In this first part of our simple guide to complex new car safety features, we’ll explain the many advanced-driver-assistance-systems (ADAS) found in everything from sub-compact SUVs to luxury cars. In Part 2 of our guide, we’ll get into the very latest in high-tech car safety and explain what active driving assistance (ADA) is all about.
But first, please accept this pre-emptive apology for all the acronyms. Still, you’re probably better off learning about them now before trying to buy a new car, rather than in the dealership when the pressure is on.
What are advanced driver assistance systems (ADAS)?
Advanced driver assistance systems, or ADAS, is an umbrella term that refers to a long list of in-car safety features. Some ADAS — backup cameras, for example — aren’t especially “advanced” and can be found in every new car on sale today. Other safety features that fall under the ADAS umbrella aren’t so common — such as lane centring assistance — and are often found in luxury cars or as part of optional upgrade packages.
A note about naming
Be warned: car companies can market their vehicles’ advanced safety features under a multitude of different names.
In 2019, the American Automobiles Association (AAA) looked at 34 different vehicle brands sold in the U.S., and found there were no less 40 different names for “automatic emergency braking.” (In other words, the naming conventions weren’t even consistent within car brands.)
Since then, a number of organizations — including the AAA, J.D. Power, Consumer Reports, the U.S. National Safety Council and the Society of Automotive Engineers — have come together to propose a list of standardized names for advanced driver assistance systems. The U.S. Department of Transportation endorsed the list, and automakers are gradually adopting them. So, those are the names and definitions we’ll use below.
What features fall under the ADAS umbrella, and what do they do?
Please remember that all of these ADAS features are a last resort - a backup system meant to assist a driver, not replace them. With that said, here’s a selection of high-tech safety features you’re likely to find in modern cars:
Forward Collision Warning: “Detects a potential collision with a vehicle ahead and alerts the driver. Some systems also provide alerts for pedestrians or other objects.”
Parking Collision Warning: “Detects objects close to the vehicle during parking maneuvers and notifies the driver.”
Rear Cross Traffic Warning: “Detects vehicles approaching from the side at the rear of the vehicle while in reverse gear and alerts the driver. Some systems also warn for pedestrians or other objects.”
Automatic Emergency Braking (AEB): “Detects potential collisions with a vehicle ahead, provides forward collision warning, and automatically brakes to avoid a collision or lessen the severity of impact. Some systems also detect pedestrians or other objects.”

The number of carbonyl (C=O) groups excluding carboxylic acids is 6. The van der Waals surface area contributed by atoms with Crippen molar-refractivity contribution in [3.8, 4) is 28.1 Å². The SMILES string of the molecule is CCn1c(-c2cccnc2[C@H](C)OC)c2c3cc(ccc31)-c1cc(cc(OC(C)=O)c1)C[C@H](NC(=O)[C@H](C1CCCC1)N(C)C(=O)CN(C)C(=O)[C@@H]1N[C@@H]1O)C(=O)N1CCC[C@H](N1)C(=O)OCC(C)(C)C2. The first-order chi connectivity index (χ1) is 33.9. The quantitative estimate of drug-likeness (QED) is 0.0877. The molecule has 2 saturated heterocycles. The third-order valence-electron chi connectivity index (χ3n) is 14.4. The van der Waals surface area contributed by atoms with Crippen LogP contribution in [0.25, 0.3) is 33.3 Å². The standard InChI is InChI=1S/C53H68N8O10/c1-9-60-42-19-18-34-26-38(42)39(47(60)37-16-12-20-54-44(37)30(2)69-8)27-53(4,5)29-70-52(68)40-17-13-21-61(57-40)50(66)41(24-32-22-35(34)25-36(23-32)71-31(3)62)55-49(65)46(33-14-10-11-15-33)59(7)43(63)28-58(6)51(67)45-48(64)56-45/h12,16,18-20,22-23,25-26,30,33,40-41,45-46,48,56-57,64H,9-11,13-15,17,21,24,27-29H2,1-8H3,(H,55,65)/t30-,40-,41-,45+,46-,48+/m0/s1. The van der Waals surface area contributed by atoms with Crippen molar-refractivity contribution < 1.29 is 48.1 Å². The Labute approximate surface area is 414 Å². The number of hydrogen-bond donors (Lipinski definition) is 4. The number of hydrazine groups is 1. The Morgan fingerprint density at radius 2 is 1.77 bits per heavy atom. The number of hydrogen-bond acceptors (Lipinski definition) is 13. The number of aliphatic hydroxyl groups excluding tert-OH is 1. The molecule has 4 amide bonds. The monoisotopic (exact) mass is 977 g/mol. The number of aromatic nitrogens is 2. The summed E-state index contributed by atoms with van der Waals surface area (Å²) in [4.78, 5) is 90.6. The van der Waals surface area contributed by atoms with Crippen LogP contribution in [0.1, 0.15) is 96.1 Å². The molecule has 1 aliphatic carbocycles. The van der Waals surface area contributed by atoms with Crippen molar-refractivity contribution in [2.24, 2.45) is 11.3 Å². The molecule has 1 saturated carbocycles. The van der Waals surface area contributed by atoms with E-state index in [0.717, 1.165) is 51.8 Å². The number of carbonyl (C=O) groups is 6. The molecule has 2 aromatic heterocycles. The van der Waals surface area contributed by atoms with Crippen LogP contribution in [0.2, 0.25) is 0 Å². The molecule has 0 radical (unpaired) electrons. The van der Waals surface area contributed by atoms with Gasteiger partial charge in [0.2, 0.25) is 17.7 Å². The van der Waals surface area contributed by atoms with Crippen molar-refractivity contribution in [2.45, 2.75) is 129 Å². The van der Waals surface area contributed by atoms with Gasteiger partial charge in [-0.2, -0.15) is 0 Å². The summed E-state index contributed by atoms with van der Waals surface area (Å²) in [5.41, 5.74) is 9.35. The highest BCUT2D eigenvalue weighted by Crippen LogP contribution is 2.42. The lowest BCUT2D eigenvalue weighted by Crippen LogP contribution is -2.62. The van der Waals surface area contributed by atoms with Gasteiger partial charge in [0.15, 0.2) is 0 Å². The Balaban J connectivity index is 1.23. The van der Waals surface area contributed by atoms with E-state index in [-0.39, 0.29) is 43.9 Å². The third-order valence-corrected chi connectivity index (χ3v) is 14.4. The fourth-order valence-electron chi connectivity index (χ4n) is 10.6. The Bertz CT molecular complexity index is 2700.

Automatic Emergency Steering: “Detects potential collisions with a vehicle ahead and automatically steers to avoid or lessen the severity of impact. Some systems also detect pedestrians or other objects.”
Lane Keeping Assistance: “Provides steering support to assist the driver in keeping the vehicle in the lane. The system reacts only when the vehicle approaches or crosses a lane line or road edge.”
Lane Centring Assistance: “Provides steering support to assist the driver in continuously maintaining the vehicle at or near the centre of the lane.”
Reverse Automatic Emergency Braking: “Detects potential collisions while in reverse gear and automatically brakes to avoid or lessen the severity of impact. Some systems also detect pedestrians or other objects.”
Adaptive Cruise Control: “Cruise control that also assists with acceleration and/or braking to maintain a driver-selected gap to the vehicle in front. Some systems can come to a stop and continue [stop and go] while others cannot.”
Active Parking Assistance: “Assists with steering and potentially other functions during parking maneuvers. Driver may be required to accelerate, brake, and/or select gear position. Some systems are capable of parallel and/ or perpendicular parking. The driver must constantly supervise this support feature and maintain responsibility for parking.”
Trailer Assistance: “Assists the driver with visual guidance while backing towards a trailer or during backing maneuvers with a trailer attached. Some systems may provide additional images while driving or backing with a trailer. Some systems may provide steering assistance during backing maneuvers.”
Automatic High Beams: “Switches between high and low beam headlamps automatically based on lighting and traffic.”
Heads up display: “Projects information relevant to driving into the driver’s forward line of sight.”
Source: Clearing the Confusion, common names for advanced driver assistance systems.